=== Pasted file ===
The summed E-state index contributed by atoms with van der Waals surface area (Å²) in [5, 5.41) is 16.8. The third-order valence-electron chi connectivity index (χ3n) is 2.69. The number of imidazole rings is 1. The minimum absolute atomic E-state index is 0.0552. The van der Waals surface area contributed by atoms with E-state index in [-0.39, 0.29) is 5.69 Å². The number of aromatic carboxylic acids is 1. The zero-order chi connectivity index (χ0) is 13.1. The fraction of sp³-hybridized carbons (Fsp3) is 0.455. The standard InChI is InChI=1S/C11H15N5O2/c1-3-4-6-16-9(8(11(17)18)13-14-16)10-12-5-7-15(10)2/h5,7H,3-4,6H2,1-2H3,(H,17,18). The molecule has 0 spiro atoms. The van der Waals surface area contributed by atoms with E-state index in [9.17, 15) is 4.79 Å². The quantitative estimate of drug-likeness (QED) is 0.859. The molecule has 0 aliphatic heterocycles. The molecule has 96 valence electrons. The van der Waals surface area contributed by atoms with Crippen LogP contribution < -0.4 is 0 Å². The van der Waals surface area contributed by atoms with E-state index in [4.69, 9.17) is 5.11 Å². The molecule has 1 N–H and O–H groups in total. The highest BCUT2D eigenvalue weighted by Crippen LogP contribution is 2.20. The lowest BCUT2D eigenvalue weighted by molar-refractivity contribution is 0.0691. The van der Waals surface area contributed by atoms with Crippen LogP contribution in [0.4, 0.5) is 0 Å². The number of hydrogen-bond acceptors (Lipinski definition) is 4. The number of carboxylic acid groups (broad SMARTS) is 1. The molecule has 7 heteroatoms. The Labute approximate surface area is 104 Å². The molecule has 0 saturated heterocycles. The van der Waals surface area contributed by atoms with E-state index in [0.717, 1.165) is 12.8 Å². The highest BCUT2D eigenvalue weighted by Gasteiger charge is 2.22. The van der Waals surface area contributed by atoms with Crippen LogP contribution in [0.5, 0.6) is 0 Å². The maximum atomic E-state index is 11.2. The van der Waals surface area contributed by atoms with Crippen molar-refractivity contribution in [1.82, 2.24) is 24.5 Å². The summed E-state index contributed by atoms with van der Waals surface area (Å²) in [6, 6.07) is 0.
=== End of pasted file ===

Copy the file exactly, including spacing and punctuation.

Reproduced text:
The summed E-state index contributed by atoms with van der Waals surface area (Å²) in [5, 5.41) is 16.8. The third-order valence-electron chi connectivity index (χ3n) is 2.69. The number of imidazole rings is 1. The minimum absolute atomic E-state index is 0.0552. The van der Waals surface area contributed by atoms with E-state index in [-0.39, 0.29) is 5.69 Å². The number of aromatic carboxylic acids is 1. The zero-order chi connectivity index (χ0) is 13.1. The fraction of sp³-hybridized carbons (Fsp3) is 0.455. The standard InChI is InChI=1S/C11H15N5O2/c1-3-4-6-16-9(8(11(17)18)13-14-16)10-12-5-7-15(10)2/h5,7H,3-4,6H2,1-2H3,(H,17,18). The molecule has 0 spiro atoms. The van der Waals surface area contributed by atoms with E-state index in [9.17, 15) is 4.79 Å². The quantitative estimate of drug-likeness (QED) is 0.859. The molecule has 0 aliphatic heterocycles. The molecule has 96 valence electrons. The van der Waals surface area contributed by atoms with Crippen LogP contribution < -0.4 is 0 Å². The van der Waals surface area contributed by atoms with E-state index in [4.69, 9.17) is 5.11 Å². The molecule has 1 N–H and O–H groups in total. The highest BCUT2D eigenvalue weighted by Crippen LogP contribution is 2.20. The lowest BCUT2D eigenvalue weighted by molar-refractivity contribution is 0.0691. The van der Waals surface area contributed by atoms with Crippen LogP contribution in [0.4, 0.5) is 0 Å². The number of hydrogen-bond acceptors (Lipinski definition) is 4. The number of carboxylic acid groups (broad SMARTS) is 1. The molecule has 7 heteroatoms. The Labute approximate surface area is 104 Å². The molecule has 0 saturated heterocycles. The van der Waals surface area contributed by atoms with E-state index in [0.717, 1.165) is 12.8 Å². The highest BCUT2D eigenvalue weighted by Gasteiger charge is 2.22. The van der Waals surface area contributed by atoms with Crippen LogP contribution in [0.5, 0.6) is 0 Å². The maximum atomic E-state index is 11.2. The van der Waals surface area contributed by atoms with Crippen molar-refractivity contribution in [1.82, 2.24) is 24.5 Å². The summed E-state index contributed by atoms with van der Waals surface area (Å²) in [6, 6.07) is 0.